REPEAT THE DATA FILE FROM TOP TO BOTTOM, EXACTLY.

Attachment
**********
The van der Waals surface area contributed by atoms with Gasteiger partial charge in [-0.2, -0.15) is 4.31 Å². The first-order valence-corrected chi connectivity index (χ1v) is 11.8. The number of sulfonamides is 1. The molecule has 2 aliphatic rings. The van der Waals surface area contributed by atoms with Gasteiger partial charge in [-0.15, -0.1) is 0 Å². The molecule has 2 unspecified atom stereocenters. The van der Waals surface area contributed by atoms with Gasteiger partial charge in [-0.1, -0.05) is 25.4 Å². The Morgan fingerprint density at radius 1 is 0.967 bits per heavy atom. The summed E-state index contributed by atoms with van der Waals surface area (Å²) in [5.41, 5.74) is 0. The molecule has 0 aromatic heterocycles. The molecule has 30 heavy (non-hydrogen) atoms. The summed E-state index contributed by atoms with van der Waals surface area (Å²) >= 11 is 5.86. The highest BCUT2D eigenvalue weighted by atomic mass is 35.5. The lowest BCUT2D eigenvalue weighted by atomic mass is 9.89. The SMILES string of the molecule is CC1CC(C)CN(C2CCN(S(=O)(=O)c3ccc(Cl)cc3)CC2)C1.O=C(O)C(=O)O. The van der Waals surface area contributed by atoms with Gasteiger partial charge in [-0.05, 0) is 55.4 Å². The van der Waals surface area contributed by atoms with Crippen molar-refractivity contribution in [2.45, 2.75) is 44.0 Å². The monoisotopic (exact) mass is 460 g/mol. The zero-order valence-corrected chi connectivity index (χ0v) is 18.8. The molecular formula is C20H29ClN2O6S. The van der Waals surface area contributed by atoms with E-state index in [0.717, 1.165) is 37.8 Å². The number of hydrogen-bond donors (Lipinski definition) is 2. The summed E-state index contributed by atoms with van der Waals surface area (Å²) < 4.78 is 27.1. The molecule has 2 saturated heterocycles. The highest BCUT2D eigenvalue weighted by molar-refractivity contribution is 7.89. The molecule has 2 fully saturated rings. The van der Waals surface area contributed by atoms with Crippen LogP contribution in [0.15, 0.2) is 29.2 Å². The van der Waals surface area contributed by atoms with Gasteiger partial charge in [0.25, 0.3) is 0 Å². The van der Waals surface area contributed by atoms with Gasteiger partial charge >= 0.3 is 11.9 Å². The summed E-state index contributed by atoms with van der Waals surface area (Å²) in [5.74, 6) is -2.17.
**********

The van der Waals surface area contributed by atoms with Gasteiger partial charge in [-0.2, -0.15) is 4.31 Å². The first-order valence-corrected chi connectivity index (χ1v) is 11.8. The number of sulfonamides is 1. The molecule has 2 aliphatic rings. The van der Waals surface area contributed by atoms with Gasteiger partial charge in [-0.15, -0.1) is 0 Å². The molecule has 2 unspecified atom stereocenters. The van der Waals surface area contributed by atoms with Gasteiger partial charge in [-0.1, -0.05) is 25.4 Å². The Morgan fingerprint density at radius 1 is 0.967 bits per heavy atom. The summed E-state index contributed by atoms with van der Waals surface area (Å²) in [5.41, 5.74) is 0. The molecule has 0 aromatic heterocycles. The molecule has 30 heavy (non-hydrogen) atoms. The summed E-state index contributed by atoms with van der Waals surface area (Å²) >= 11 is 5.86. The highest BCUT2D eigenvalue weighted by atomic mass is 35.5. The lowest BCUT2D eigenvalue weighted by atomic mass is 9.89. The SMILES string of the molecule is CC1CC(C)CN(C2CCN(S(=O)(=O)c3ccc(Cl)cc3)CC2)C1.O=C(O)C(=O)O. The van der Waals surface area contributed by atoms with Gasteiger partial charge in [-0.05, 0) is 55.4 Å². The van der Waals surface area contributed by atoms with Crippen molar-refractivity contribution in [2.45, 2.75) is 44.0 Å². The monoisotopic (exact) mass is 460 g/mol. The zero-order valence-corrected chi connectivity index (χ0v) is 18.8. The molecular formula is C20H29ClN2O6S. The van der Waals surface area contributed by atoms with E-state index in [0.717, 1.165) is 37.8 Å². The number of hydrogen-bond donors (Lipinski definition) is 2. The summed E-state index contributed by atoms with van der Waals surface area (Å²) < 4.78 is 27.1. The molecule has 2 saturated heterocycles. The highest BCUT2D eigenvalue weighted by molar-refractivity contribution is 7.89. The molecule has 2 fully saturated rings. The van der Waals surface area contributed by atoms with Crippen LogP contribution in [0.15, 0.2) is 29.2 Å². The van der Waals surface area contributed by atoms with Gasteiger partial charge in [0.25, 0.3) is 0 Å². The van der Waals surface area contributed by atoms with Gasteiger partial charge >= 0.3 is 11.9 Å². The summed E-state index contributed by atoms with van der Waals surface area (Å²) in [5.74, 6) is -2.17.